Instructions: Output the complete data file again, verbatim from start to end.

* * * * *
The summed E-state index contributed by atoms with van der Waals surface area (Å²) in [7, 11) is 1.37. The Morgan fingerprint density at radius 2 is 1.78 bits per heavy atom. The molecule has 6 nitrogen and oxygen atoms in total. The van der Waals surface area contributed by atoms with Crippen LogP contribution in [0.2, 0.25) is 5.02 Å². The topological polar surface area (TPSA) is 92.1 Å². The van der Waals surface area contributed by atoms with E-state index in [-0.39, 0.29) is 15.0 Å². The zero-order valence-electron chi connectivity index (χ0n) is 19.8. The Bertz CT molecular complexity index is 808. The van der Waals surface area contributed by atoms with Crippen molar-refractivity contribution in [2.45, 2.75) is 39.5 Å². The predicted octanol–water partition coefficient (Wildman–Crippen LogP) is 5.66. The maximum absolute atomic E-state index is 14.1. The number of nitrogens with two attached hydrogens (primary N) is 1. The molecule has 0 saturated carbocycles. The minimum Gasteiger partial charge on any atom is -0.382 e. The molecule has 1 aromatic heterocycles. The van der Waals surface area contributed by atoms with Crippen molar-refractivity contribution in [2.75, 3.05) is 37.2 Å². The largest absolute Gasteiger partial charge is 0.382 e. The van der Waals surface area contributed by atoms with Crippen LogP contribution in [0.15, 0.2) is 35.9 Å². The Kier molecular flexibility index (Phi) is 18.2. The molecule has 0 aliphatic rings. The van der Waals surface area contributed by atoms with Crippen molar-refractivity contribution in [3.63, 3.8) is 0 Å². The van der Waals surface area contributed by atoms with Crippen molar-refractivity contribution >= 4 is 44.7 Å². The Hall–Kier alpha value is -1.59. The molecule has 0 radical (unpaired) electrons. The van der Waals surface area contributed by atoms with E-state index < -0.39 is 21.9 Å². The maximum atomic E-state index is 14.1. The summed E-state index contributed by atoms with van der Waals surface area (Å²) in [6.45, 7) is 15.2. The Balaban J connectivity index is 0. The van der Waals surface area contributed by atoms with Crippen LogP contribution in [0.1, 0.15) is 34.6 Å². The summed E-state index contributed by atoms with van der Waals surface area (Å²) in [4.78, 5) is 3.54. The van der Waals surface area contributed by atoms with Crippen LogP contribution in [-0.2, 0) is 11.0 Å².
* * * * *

The summed E-state index contributed by atoms with van der Waals surface area (Å²) in [7, 11) is 1.37. The Morgan fingerprint density at radius 2 is 1.78 bits per heavy atom. The molecule has 6 nitrogen and oxygen atoms in total. The van der Waals surface area contributed by atoms with Crippen LogP contribution in [0.2, 0.25) is 5.02 Å². The topological polar surface area (TPSA) is 92.1 Å². The van der Waals surface area contributed by atoms with E-state index in [-0.39, 0.29) is 15.0 Å². The zero-order valence-electron chi connectivity index (χ0n) is 19.8. The Bertz CT molecular complexity index is 808. The van der Waals surface area contributed by atoms with Crippen molar-refractivity contribution in [2.45, 2.75) is 39.5 Å². The predicted octanol–water partition coefficient (Wildman–Crippen LogP) is 5.66. The maximum absolute atomic E-state index is 14.1. The number of nitrogens with two attached hydrogens (primary N) is 1. The molecule has 0 saturated carbocycles. The minimum Gasteiger partial charge on any atom is -0.382 e. The molecule has 1 aromatic heterocycles. The van der Waals surface area contributed by atoms with Crippen molar-refractivity contribution in [2.75, 3.05) is 37.2 Å². The largest absolute Gasteiger partial charge is 0.382 e. The van der Waals surface area contributed by atoms with Crippen LogP contribution in [0.15, 0.2) is 35.9 Å². The Kier molecular flexibility index (Phi) is 18.2. The molecule has 0 aliphatic rings. The van der Waals surface area contributed by atoms with Crippen molar-refractivity contribution in [3.63, 3.8) is 0 Å². The van der Waals surface area contributed by atoms with Crippen molar-refractivity contribution >= 4 is 44.7 Å². The Hall–Kier alpha value is -1.59. The molecule has 0 radical (unpaired) electrons. The van der Waals surface area contributed by atoms with E-state index < -0.39 is 21.9 Å². The maximum atomic E-state index is 14.1. The summed E-state index contributed by atoms with van der Waals surface area (Å²) in [6.45, 7) is 15.2. The Balaban J connectivity index is 0. The van der Waals surface area contributed by atoms with Crippen LogP contribution in [0.1, 0.15) is 34.6 Å². The summed E-state index contributed by atoms with van der Waals surface area (Å²) in [4.78, 5) is 3.54. The van der Waals surface area contributed by atoms with Crippen LogP contribution in [-0.2, 0) is 11.0 Å².